This value of the digital foot is obtained by the adequate definition: Math.round ( r0 * Math.PI * Math.pow(10,6) / Math.pow(16,5) ) / 64.
The radius r0 is the World Geodetic System 1984 value of the mayor radius of our planet Earth, scilicet: 6 378 137 metres ± 1 m.
Thus, the 64-digital-feet chain is very flimsy over-defined since ± 1 m values almost ± 3 µm in this chain definition. But a definition is a definition !
The idealistic definition of 2003 is only a licence, outside of scientific and extremely high-level accuracy fields.
A idealistic digital foot of 1728 x 0.1728 = 298.5984 mm gives easy values for all the other historical foot measures.
The anglo-saxon compromise foot of 1959, even very close to the scientific value, has no rational well-founded definition.

The percentages give the slight errors of the former partial (national) definitions. The difference for the idealistic definition is assumed for always obtain simple prime factors.

For the article, I'm confident, we'll find solutions. In particular the Nippur cubit reference seems me to be inevitable. It's the attested historical truth.

I'm aware, for reading and studying my long reply, I demanded much of your precious time. Never the less, I hope you account it as profitable for yourself.

For the rest, I really think that we'll go hexadecimal. We have to understand our now day main tool, the computers. Binary divisions are omni-present in ancient systems.

At the last, the modest but aright devise of the hexadecimal system of units: " Two thumbs and eight other fingers. Twice eight equal sixteen. "
is quite more sympatric than the bloated and hubristic devise of the decimal SI: " For all people and forevermore. " Such pretensions not prove true.
Retrospectively, the decimal metre would have been a parenthesis of not much more than two centuries in our about five millennia old history of metrology.

Have a good day Jimp, Paul Martin 17:38, 11 December 2005 (UTC)

PS. I forgot one reply: Aeroplanes will not crash by the presence of the hexadecimal units. Because the English foot is uncial and the digital foot always digital. No conflit.

Talk:Ancient Roman weights and measures/Archive 2#Reply form Jimp

Hexadecimal feet

I'll make this brief for I've got to go. I'm still not convinced that having two new feet would be of any use. It would be better to settle on one. Remember that most scientists would not be so concerned about their foot's being a close approximation to the circumference of the Earth divided by some power of two. This kind of relationship would be useful to airlines, pilots, sailors, and the like. Having two feet would just be cumbersome: nothing but a stumbling block.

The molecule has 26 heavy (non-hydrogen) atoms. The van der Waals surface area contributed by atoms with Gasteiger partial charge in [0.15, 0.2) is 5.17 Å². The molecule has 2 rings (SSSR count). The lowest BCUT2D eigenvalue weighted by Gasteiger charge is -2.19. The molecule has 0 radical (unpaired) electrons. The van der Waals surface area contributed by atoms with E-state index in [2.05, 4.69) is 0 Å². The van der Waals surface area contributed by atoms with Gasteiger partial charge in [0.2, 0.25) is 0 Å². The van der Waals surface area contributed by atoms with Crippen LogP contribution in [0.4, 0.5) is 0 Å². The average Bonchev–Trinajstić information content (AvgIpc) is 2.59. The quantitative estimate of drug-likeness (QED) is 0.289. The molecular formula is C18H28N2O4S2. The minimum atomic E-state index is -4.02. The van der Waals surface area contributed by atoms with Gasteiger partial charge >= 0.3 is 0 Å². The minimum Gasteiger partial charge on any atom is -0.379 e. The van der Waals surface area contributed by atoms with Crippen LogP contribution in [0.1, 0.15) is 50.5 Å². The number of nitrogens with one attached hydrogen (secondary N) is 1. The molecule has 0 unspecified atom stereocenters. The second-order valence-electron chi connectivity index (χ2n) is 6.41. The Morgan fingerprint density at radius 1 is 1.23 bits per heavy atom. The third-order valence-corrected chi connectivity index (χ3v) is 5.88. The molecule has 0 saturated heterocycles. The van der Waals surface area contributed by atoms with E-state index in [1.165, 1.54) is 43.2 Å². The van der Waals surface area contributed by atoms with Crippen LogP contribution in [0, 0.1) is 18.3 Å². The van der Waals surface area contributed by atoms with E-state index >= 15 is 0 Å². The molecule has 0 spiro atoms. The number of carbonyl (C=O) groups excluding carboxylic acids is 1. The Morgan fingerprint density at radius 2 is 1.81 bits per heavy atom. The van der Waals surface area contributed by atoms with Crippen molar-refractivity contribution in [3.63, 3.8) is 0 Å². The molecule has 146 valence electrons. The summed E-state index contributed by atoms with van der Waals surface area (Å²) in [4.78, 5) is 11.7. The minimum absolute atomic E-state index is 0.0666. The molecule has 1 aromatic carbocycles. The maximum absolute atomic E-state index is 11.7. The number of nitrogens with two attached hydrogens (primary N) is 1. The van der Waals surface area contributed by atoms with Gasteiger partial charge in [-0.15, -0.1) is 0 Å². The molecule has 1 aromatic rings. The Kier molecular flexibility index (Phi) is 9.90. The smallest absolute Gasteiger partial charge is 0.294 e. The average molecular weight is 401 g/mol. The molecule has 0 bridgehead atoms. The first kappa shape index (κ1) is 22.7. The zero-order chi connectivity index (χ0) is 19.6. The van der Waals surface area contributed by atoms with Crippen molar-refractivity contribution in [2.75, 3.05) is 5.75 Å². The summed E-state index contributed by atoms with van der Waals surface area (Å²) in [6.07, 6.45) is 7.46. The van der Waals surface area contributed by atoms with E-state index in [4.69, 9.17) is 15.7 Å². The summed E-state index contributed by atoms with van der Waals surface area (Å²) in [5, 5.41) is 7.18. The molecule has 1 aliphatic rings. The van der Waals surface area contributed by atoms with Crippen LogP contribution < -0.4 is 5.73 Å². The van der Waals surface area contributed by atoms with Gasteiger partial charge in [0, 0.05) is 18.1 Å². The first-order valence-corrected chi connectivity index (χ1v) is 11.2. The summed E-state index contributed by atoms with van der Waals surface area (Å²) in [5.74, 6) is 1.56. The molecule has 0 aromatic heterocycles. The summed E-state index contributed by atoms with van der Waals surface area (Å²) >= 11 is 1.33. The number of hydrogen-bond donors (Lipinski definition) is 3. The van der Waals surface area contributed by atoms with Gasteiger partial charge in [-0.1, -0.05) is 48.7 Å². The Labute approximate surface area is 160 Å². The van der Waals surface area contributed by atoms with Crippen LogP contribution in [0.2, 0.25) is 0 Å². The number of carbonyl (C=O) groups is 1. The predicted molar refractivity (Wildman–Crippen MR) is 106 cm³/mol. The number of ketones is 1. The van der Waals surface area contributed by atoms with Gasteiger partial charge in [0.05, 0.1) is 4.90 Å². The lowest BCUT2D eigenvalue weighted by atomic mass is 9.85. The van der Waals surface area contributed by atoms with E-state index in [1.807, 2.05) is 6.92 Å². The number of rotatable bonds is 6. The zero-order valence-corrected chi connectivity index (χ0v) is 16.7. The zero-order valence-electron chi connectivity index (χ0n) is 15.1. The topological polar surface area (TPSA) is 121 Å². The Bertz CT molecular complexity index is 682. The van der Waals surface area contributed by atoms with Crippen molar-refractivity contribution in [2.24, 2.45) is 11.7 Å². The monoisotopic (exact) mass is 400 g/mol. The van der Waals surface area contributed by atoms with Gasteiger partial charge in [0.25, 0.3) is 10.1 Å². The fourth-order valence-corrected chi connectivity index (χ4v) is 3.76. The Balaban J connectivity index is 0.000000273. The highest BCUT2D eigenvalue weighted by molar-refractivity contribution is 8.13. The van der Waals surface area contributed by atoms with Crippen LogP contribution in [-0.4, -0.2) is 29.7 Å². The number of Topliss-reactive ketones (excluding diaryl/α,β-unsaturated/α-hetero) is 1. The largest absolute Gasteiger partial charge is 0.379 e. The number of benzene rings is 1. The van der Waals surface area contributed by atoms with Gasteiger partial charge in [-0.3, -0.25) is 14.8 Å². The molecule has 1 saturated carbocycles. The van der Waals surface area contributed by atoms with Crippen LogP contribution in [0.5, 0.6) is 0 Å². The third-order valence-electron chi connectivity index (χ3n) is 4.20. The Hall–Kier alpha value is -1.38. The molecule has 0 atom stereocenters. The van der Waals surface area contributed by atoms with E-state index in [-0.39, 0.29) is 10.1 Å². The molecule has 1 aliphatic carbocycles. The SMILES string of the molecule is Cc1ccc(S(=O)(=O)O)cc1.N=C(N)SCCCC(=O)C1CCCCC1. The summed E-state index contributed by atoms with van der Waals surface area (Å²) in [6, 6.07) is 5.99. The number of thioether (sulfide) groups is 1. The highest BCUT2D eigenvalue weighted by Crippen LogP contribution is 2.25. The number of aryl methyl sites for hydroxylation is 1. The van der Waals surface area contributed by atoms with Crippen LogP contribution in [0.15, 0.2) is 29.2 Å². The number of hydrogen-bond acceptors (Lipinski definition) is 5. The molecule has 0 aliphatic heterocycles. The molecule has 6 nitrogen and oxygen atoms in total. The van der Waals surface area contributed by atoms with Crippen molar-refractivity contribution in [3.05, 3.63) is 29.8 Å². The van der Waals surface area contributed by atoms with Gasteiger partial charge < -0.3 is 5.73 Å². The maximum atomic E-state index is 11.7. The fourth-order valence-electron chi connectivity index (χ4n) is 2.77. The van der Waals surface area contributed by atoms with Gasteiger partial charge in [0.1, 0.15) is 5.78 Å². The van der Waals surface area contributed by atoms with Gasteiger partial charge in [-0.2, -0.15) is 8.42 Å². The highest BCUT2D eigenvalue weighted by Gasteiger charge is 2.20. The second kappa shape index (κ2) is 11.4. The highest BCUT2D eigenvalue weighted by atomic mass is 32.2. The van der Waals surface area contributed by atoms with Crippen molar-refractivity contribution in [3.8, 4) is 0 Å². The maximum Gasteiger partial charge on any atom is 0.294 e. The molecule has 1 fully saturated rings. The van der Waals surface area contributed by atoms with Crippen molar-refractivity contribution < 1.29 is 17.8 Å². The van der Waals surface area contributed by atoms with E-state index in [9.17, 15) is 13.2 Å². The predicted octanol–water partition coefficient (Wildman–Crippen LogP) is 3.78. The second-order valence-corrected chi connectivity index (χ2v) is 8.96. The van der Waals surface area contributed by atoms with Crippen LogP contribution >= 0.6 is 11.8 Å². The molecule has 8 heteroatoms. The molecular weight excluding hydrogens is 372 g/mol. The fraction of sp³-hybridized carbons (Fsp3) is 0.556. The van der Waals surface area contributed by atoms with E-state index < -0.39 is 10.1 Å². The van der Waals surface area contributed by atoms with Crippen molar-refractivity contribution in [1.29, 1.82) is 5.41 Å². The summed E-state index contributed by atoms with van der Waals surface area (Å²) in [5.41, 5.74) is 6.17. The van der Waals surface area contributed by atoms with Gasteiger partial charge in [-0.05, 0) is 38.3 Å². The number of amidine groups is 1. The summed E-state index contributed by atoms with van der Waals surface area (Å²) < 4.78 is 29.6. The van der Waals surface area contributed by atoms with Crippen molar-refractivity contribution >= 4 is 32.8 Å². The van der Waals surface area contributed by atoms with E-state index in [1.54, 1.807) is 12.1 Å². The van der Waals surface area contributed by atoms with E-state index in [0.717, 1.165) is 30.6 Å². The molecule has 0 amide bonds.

"This will come without fail and probably quicker than you now imagine." if it comes at all it'll be quicker than I imagine. The beauty of ten is that we count this way. Had the ancients come up with your fancy style of counting to sixteen on their fingers then things may be different. Note also that you can count to 1023 (210-1) on your fingers if you use binary. I don't see it happening.

One last point. Although we seem to disagree on every thing there is one place where we can agree. A billion is a million million. Long live the so-called long scale. I hope you're right that this one-billion-is-one-thousand-million nonsense is quickly & forever forgotten.

Jimp 12Dec05

Talk:Ancient Roman weights and measures/Archive 2#Paul's new reply

One Billion hexadecimal feet

No, I'll agree that we shouldn't simply forget the false billion (of 109). You're right: we don't want to "misunderstand historical texts of our now present times."

Also, no, I won't suggest we count on our fingers. However, fingers are still quite useful for non-verbal signalling of numbers.

It is an interesting theory that the prehistoric Europeans used octal. I guess we'll never know for sure though.

Whilst on the topic of octal numbers ... one millilitre is one cubic centimetre, one litre is one cubic decilitre and one kilolitre is one cubic metre. This is the beauty of the thousand. It doesn't quite work with hexadecimal.

One thousand is ten to the three. Sixteen is two to the four. The number of dimensions that the universe we live in has is three (well, the String Theorists may have something to say about this but it ain't important here). There's an advantage of base eight over base sixteen. Eight is two to the three.

Perhaps you'll want to throw areas in there as well, though. This'll suggest sixty-four. Sixty-four is eight to the two whilst still being four to the three. Of course, on the other hand, octal fits in considerably worse with the 1024 scheme and base 64 worse still.

What kind of units of area and volume will we be using in this new age of hexadecimal? A cubic hexadecimal foot will be kind of large. One sixteenth of this won't correspond to the cube of any rational number of hexadecimal digits. An eighth of it will, of course, but are we not deviating from the spirit of hexadecimal? Area will, be no problem here, of course, for not only is sixteen the square of four but it is the square of the square of two.

"No, not only pilots and sailors, we all, hence, will know that the Earth circumference at the equator is – by definition – ... two thousand hexadecimal leagues." Yes, and this will be useful to all of us as and no less useful to the rest of us as it will be to the scientist. Glad you see the sense in having only one foot.